Creating more efficient, environmentally friendly electronics manufacturing practices is the goal of a new Green Materials Chemistry Center at Oregon State University and the University of Oregon. Supported by a $1.5 million grant from the National Science Foundation, scientists will expand their work on effective technologies that reduce greenhouse gas emissions and the use of toxic chemicals.
“The concept is to use new, fundamental scientific advances to drive more efficient production and fabrication methods, use green materials and reduce environmental impacts,” says Douglas Keszler, center director and distinguished professor of chemistry at OSU. “The focus will be on electronics and related areas. This is cutting-edge science and technology, and it was born and bred here in Oregon.”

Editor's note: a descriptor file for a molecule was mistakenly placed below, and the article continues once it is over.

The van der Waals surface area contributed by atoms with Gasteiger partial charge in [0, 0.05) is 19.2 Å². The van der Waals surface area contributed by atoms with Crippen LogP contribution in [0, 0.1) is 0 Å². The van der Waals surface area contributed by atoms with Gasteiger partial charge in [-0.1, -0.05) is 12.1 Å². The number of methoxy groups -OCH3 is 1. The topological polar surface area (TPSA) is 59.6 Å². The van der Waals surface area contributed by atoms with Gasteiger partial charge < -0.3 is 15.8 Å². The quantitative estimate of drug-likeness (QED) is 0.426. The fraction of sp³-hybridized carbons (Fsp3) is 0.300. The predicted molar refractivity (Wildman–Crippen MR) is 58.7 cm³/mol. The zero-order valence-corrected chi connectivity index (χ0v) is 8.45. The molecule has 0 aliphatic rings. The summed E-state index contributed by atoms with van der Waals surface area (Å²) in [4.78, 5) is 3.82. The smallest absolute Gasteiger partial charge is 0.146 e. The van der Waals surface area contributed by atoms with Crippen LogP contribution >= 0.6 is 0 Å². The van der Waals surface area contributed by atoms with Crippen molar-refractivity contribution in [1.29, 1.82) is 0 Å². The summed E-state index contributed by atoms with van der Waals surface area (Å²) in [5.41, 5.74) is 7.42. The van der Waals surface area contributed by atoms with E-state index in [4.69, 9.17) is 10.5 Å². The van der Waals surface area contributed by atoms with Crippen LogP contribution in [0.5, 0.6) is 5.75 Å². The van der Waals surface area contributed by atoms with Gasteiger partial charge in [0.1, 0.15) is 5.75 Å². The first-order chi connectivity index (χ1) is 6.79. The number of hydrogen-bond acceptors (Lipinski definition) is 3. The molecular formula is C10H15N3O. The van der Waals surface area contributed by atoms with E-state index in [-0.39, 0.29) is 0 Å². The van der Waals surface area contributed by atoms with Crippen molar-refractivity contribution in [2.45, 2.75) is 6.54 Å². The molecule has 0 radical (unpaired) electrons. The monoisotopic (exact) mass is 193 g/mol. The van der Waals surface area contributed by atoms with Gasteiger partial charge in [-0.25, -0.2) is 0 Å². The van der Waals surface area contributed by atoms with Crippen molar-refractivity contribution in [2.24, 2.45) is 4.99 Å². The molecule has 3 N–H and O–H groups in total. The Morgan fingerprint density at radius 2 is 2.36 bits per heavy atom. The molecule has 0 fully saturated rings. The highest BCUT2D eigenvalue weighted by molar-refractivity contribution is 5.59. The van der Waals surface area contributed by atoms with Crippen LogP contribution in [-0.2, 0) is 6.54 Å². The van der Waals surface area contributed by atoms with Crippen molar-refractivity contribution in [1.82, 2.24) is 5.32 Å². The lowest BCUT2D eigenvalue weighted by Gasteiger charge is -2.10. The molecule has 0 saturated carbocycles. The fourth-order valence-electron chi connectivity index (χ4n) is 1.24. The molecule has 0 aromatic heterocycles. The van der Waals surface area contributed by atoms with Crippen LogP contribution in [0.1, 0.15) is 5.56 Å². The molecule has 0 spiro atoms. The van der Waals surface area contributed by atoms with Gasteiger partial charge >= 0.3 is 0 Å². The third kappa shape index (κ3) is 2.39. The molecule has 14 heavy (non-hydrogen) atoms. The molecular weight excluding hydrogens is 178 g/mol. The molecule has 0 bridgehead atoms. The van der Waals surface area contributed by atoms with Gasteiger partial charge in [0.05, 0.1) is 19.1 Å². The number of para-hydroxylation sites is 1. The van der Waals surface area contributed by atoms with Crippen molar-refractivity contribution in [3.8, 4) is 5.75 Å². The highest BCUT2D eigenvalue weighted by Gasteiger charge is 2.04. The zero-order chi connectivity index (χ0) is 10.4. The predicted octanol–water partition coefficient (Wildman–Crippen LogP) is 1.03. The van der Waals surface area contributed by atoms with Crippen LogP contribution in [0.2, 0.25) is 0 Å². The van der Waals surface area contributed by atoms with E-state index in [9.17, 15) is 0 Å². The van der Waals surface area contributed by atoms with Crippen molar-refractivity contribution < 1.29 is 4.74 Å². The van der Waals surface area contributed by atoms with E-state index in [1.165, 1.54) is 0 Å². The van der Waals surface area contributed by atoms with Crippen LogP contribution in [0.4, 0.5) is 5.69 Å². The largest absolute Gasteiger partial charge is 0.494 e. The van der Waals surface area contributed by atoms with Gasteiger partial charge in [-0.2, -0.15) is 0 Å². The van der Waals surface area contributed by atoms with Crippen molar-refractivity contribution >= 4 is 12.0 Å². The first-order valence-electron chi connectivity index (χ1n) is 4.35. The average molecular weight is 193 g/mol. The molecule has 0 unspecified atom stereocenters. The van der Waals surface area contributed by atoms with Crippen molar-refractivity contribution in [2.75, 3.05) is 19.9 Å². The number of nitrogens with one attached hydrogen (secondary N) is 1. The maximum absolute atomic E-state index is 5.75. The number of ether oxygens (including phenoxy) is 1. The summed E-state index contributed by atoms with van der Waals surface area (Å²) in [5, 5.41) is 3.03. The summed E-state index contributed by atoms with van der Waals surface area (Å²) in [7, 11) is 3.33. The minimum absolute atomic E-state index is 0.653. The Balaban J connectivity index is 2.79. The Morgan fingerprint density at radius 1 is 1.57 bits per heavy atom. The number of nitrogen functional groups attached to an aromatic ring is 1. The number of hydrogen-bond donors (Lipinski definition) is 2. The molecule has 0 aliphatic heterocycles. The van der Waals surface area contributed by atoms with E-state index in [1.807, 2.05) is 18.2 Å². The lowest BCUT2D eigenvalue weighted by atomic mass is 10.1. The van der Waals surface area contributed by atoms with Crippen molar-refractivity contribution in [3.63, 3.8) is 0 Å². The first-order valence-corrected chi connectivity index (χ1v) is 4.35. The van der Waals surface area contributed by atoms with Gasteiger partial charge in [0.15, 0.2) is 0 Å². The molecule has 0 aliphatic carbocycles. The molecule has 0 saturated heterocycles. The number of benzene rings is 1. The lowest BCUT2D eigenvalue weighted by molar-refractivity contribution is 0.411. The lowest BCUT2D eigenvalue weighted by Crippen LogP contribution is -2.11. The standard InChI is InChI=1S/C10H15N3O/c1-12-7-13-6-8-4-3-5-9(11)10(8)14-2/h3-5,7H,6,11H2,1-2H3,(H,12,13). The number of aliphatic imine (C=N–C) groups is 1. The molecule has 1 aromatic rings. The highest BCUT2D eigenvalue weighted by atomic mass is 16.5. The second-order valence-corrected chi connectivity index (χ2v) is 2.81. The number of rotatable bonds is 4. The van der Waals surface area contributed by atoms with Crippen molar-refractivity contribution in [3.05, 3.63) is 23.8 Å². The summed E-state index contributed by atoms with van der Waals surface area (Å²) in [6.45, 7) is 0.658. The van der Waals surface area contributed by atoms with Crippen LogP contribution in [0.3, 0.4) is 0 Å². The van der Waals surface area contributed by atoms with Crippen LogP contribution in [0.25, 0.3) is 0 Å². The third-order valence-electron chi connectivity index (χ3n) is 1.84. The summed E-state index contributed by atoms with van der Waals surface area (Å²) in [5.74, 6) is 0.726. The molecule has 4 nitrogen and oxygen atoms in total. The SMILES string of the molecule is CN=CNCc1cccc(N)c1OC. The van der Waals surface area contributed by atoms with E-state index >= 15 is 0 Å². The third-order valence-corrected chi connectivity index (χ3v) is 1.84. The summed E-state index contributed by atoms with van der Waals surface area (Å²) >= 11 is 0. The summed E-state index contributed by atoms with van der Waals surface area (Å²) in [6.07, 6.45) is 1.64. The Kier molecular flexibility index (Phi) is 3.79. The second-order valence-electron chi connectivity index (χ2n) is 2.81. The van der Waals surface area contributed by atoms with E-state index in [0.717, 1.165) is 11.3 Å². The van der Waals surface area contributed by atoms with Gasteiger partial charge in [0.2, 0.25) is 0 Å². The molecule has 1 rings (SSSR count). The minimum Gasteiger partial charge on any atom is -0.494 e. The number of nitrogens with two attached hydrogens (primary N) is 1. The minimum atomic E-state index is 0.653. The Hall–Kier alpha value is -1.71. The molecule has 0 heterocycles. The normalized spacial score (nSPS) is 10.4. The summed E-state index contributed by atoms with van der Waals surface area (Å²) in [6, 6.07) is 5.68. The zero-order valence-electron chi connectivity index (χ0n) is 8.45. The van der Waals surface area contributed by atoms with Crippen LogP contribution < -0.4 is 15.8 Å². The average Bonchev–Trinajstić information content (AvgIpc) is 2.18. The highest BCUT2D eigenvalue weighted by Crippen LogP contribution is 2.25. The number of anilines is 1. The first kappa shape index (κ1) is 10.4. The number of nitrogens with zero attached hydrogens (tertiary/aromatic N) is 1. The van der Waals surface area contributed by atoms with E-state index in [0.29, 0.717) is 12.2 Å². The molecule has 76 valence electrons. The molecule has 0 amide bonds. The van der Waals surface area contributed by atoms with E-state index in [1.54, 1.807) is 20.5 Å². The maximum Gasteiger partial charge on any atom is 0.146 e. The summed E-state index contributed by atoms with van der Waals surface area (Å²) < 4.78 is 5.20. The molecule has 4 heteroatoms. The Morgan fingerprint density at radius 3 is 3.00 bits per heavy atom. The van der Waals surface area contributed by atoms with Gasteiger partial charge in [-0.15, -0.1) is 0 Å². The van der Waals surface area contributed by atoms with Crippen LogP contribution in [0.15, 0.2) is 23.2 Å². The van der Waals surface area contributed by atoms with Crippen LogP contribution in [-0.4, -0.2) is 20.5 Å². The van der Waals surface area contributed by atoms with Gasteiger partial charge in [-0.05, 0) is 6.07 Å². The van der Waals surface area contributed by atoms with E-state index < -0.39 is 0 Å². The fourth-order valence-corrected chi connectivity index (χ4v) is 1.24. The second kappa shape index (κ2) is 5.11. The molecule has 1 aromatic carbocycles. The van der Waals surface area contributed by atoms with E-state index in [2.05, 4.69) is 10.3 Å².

State investment in ONAMI, the Oregon Nanoscience and Microtechnologies Institute, has helped to pave the way for the new center which, if successful, could be in line for up to $25 million in federal funding over the next five years.
Dave Johnson, center co-director and Rosaria P. Haugland Foundation Chair in Pure and Applied Chemistry at the University of Oregon, says that state support for ONAMI was key. “ONAMI investments in facilities, increased ties to Oregon and regional industry, an ONAMI spin-out company and the intercampus collaborations were all key elements in putting together this winning proposal.”
“Among projects sponsored by the Oregon Nanoscience and Microtechnologies Institute, I believe this new center holds great potential for future growth in both the research enterprise and commercial entities,” says Skip Rung, ONAMI president and executive director.